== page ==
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Culled from shows in the Philadelphia area, BASE3 features lead soloist and very active experimental guitarist Tim Motzer, who integrates jazz-rock, avant-rock and ambient soundscapes into his adventurous repertoire. Having collaborated on albums with German composer, touch guitarist and synthesist Markus Reuter in the recent past, here, Motzer and associates perpetuate a boundary-less trek into innumerable musical galaxies, abetted by a democratic, group-centric focus.
"GodParticle" is a prime indicator of what Live From Earth is all about. Largely improvised, the trio works through expressionistic idealizations akin to electronics-shaded jazz-rock, spun in a free-jazz mold. The band seldom ventures towards pure cacophony, mixing it up with pounding grooves offset by drummer Doug Hirlinger's flailing rim-shots and Barry Meehan's titanium-laced bass lines, with Motzer's multifarious baritone guitar work seasoned by polytonal distortion and airy panoramas.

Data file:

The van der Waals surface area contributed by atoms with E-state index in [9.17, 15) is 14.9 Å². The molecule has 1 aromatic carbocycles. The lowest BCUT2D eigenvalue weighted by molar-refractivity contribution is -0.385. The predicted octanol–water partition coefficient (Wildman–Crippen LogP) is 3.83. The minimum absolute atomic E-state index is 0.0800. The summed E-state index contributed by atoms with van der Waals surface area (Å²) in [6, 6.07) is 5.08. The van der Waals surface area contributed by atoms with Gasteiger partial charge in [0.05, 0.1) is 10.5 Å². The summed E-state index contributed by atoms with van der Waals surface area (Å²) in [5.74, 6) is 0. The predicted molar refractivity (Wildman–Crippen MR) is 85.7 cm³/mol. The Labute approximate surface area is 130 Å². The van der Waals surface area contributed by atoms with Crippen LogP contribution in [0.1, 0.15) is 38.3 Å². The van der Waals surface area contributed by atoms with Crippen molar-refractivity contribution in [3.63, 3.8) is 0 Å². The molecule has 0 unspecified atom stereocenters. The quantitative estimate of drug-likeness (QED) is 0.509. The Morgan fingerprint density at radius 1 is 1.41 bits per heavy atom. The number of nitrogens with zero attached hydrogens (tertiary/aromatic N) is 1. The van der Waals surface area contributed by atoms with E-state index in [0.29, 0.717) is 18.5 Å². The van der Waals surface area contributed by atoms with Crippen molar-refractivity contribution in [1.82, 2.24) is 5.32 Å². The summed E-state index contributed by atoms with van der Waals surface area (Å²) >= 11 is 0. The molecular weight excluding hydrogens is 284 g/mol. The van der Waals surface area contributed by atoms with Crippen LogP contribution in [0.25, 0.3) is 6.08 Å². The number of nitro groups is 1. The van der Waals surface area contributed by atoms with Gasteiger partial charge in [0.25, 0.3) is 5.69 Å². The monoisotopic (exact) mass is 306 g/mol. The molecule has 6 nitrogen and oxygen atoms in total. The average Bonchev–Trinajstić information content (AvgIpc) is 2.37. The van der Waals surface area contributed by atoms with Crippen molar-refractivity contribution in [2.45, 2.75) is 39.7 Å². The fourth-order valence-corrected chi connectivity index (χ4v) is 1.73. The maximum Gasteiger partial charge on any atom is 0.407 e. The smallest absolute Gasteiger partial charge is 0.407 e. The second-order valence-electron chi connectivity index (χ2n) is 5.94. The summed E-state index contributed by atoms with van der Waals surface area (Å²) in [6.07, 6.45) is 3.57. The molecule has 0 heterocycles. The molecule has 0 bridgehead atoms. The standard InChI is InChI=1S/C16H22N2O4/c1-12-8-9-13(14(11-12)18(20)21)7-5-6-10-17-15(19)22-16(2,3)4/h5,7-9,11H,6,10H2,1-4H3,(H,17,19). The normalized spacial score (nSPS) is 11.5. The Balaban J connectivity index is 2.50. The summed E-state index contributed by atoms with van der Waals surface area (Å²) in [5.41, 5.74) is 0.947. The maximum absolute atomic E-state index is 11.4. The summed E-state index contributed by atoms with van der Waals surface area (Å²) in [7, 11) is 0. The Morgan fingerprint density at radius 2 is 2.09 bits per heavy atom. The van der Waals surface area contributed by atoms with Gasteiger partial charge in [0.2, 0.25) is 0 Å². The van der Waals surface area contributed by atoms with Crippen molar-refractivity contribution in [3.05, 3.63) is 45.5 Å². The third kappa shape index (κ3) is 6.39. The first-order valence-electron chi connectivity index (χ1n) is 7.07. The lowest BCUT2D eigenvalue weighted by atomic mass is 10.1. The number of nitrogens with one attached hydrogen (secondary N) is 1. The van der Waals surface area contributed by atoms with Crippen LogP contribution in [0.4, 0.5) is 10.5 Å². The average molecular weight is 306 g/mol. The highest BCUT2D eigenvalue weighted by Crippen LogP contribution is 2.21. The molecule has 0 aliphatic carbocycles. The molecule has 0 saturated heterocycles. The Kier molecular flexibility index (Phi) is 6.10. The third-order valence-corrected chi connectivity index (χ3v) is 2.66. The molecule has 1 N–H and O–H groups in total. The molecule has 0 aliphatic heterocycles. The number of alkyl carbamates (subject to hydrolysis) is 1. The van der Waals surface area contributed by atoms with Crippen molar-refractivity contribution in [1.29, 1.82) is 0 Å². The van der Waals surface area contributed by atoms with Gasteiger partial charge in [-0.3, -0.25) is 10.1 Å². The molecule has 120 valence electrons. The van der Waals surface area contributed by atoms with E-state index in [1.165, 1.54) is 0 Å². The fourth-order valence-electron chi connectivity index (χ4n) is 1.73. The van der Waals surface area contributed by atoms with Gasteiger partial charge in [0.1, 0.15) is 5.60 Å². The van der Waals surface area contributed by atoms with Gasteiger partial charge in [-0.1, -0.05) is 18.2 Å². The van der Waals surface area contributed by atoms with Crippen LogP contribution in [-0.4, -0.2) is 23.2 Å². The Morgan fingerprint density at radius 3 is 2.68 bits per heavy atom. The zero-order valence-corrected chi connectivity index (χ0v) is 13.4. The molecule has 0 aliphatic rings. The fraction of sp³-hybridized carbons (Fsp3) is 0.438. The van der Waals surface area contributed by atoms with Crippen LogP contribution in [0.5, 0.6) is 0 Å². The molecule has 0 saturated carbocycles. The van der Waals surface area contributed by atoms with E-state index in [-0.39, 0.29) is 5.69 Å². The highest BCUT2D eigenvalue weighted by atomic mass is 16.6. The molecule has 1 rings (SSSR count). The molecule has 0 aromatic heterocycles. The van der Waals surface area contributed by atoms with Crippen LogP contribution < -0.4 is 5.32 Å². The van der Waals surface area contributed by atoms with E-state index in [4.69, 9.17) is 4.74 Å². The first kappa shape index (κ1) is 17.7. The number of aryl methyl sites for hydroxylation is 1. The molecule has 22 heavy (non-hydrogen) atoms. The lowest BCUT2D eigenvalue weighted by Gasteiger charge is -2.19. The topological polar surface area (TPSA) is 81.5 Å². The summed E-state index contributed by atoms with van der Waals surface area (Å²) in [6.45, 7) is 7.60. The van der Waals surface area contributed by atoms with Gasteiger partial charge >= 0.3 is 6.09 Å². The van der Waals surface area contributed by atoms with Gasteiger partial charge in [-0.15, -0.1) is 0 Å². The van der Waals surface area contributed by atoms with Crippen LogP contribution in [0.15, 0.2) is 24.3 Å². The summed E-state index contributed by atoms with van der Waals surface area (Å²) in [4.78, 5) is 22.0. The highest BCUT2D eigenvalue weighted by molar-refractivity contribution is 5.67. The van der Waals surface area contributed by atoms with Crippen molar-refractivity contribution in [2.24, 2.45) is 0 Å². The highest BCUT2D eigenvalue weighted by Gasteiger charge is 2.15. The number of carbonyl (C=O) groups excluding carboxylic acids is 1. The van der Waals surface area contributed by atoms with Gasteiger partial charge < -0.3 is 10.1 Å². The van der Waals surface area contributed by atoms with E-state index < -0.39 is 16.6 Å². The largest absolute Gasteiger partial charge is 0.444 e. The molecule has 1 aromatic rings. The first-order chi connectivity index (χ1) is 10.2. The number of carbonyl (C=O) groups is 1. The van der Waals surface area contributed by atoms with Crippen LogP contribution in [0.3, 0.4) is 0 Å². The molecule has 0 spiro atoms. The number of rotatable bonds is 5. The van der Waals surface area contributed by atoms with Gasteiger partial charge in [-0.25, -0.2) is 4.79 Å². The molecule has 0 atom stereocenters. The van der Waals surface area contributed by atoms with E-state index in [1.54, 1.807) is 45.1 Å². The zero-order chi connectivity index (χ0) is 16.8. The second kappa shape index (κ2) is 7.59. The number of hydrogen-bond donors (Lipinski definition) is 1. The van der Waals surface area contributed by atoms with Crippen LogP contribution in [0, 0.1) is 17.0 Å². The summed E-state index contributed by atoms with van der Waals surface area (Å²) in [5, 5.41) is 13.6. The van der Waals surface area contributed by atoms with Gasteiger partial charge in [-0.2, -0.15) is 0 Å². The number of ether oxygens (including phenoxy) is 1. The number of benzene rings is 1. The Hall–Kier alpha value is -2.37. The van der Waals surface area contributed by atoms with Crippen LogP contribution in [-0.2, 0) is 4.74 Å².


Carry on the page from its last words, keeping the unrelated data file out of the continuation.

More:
The band toggles between loose frameworks and weighty, climactic choruses amid enticing improvisational segments and off-kilter treatments. The artists embed multiple storylines into "GodParticle," with variances in pitch and fluid passages, while upping the ante on numerous occasions. The outing marks an antithesis to the norm, where the musicians' multihued sound designs and seething dialogues spawn an abundance of persuasive schemas along the way.
Personnel: Doug Hirlinger: drums; Barry Meehan: bass, electronics ; Tim Motzer: baritone guitar, electronics.
I love jazz because anything is possible; it has few rules and the best jazz breaks those ones. I prefer free improv because it doesn't really have any rules at all.
I was first exposed to jazz in my teens (in the late sixties).
The first jazz record I bought was Filles de Kilimanjaro by Miles Davis, shortly followed by Extrapolation by John McLaughlin.
My advice to new listeners is to listen as widely as possible and not to make snap judgments--stick with it.